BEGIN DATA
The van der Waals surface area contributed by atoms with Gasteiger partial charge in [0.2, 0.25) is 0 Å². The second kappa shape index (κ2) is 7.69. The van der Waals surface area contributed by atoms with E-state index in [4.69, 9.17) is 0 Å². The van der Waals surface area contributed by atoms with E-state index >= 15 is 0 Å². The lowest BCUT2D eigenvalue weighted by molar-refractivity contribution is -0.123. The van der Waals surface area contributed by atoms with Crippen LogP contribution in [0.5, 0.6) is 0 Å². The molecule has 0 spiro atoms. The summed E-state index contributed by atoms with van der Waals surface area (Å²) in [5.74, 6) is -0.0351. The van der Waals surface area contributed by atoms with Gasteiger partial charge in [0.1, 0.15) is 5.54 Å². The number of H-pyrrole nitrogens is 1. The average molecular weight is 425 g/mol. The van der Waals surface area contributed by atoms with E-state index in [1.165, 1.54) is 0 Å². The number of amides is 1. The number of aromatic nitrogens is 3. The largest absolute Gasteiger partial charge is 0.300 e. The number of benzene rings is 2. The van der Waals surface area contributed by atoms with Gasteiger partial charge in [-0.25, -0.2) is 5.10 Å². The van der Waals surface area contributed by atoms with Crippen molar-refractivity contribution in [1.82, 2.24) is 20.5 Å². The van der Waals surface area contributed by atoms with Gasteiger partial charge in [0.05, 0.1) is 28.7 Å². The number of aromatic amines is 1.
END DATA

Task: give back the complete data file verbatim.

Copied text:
The van der Waals surface area contributed by atoms with Gasteiger partial charge in [0.2, 0.25) is 0 Å². The second kappa shape index (κ2) is 7.69. The van der Waals surface area contributed by atoms with E-state index in [4.69, 9.17) is 0 Å². The van der Waals surface area contributed by atoms with E-state index >= 15 is 0 Å². The lowest BCUT2D eigenvalue weighted by molar-refractivity contribution is -0.123. The van der Waals surface area contributed by atoms with Crippen LogP contribution in [0.5, 0.6) is 0 Å². The molecule has 0 spiro atoms. The summed E-state index contributed by atoms with van der Waals surface area (Å²) in [5.74, 6) is -0.0351. The van der Waals surface area contributed by atoms with Gasteiger partial charge in [0.1, 0.15) is 5.54 Å². The number of H-pyrrole nitrogens is 1. The average molecular weight is 425 g/mol. The van der Waals surface area contributed by atoms with E-state index in [1.165, 1.54) is 0 Å². The number of amides is 1. The number of aromatic nitrogens is 3. The largest absolute Gasteiger partial charge is 0.300 e. The number of benzene rings is 2. The van der Waals surface area contributed by atoms with Gasteiger partial charge in [-0.25, -0.2) is 5.10 Å². The van der Waals surface area contributed by atoms with Crippen molar-refractivity contribution in [1.82, 2.24) is 20.5 Å². The van der Waals surface area contributed by atoms with Gasteiger partial charge in [0.05, 0.1) is 28.7 Å². The number of aromatic amines is 1.